Nearly 60 percent of metropolitan statistical areas (MSAs) surveyed by the National Association of Realtors® (NAR) showed an increase in housing prices during the first quarter of 2010 when compared to levels one year ago. Even more have seen what NAR called "healthy gains" in home sales.
The NAR survey covered 152 MSAs, 91 of which showed higher median single-family home prices during the first quarter of 2010 than during the same period in 2009. 29 of the increases were in the double digits. Prices continued to decline in 58 MSAs and were unchanged in three. In the fourth quarter of 2009, 67 areas showed increases while 123 areas saw prices decline.
Nationally the median price of an existing single-family home was $166,000, down 0.7 percent from a year earlier when the price was $167,300. Distressed homes which, NAR says are typically discounted by 15 percent in comparison to traditional sales, accounted for 36 percent of the sales in the January-March period.
Lawrence Yun, NAR chief economist, said of the national figure, "This flattening in home prices is something we've been seeing in all of the home price measures lately and quite clearly in this metro area price report. The tax credit has been very effective in drawing down excess inventory, with about one million additional sales resulting directly from the stimulus."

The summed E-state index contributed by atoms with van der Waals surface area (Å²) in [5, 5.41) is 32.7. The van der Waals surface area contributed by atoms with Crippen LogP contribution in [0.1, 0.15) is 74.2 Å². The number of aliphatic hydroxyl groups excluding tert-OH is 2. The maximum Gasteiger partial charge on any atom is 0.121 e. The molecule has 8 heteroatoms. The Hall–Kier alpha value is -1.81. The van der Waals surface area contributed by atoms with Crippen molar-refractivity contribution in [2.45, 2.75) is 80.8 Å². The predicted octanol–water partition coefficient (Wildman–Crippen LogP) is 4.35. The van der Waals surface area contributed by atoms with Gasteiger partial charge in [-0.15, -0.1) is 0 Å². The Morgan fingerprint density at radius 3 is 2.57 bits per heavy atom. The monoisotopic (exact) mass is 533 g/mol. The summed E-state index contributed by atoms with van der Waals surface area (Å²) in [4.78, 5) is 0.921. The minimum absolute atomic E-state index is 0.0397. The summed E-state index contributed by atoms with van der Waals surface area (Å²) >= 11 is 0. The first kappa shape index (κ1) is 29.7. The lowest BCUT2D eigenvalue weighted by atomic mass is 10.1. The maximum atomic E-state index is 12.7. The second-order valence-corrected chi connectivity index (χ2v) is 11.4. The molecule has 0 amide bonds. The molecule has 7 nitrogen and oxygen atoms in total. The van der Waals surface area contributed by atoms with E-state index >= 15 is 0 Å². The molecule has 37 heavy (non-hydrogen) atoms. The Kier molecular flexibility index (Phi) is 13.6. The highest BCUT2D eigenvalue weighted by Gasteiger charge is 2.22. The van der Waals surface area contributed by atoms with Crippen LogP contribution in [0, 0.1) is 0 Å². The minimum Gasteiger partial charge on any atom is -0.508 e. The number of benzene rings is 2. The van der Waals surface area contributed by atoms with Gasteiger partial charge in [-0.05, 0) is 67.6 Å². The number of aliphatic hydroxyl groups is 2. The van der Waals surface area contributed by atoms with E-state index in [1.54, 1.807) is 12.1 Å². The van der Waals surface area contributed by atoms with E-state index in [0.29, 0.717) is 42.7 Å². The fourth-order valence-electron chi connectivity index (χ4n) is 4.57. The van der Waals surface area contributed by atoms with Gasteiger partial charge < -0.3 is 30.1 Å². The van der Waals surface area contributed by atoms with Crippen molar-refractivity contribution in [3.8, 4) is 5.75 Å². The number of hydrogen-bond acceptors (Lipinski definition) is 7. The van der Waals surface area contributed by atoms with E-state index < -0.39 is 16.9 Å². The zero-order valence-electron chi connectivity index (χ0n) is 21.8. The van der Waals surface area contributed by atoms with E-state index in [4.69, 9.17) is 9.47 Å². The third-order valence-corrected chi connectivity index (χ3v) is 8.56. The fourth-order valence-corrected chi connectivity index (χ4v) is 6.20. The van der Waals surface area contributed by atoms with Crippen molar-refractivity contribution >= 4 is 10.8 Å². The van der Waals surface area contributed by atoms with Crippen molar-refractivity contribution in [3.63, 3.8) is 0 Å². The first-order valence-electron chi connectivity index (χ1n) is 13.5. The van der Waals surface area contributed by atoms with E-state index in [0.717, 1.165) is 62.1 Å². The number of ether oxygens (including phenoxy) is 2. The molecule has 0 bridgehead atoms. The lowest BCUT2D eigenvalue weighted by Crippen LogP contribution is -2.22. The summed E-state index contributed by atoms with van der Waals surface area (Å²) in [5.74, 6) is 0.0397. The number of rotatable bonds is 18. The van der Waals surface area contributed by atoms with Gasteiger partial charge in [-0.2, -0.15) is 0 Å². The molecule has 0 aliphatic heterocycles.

As many economists had predicted, the spike in home sales in the fourth quarter of 2009, which was driven largely by the first-time home buyer's tax credit, did not continue into the new year. Total existing-home sales, including single-family and condo sales, were at a seasonally adjusted annual rate of 5.14 million in the first quarter, down 14.0 percent from the fourth quarter figure of 5.97 million. First quarter sales were still 11.4 percent higher than the 4.61 million-units sold one year earlier.
"Year-ago comparisons are more meaningful in this report due to sales swings from the tax credit," Yun said.
NAR President Vicki Cox Golder, said buyers are looking at a home purchase in a new light. "Buyer confidence is back, and home buyers have long-term views. The typical buyer plans to stay in their home for 10 years, so we've put the flipping mentality behind us and most people see housing for what it is - shelter that provides social benefits and is also a good long-term investment,"
Golder said even with some recent easing of mortgage credit, the housing market continues to be constrained by mortgage issues.
She said that one-third of NAR members responding to other surveys say that obtaining a mortgage has been a limiting factor for their customers, 11 percent report they have had a sales contract canceled and another 16 percent have had to renegotiate a contract because of a low appraisal.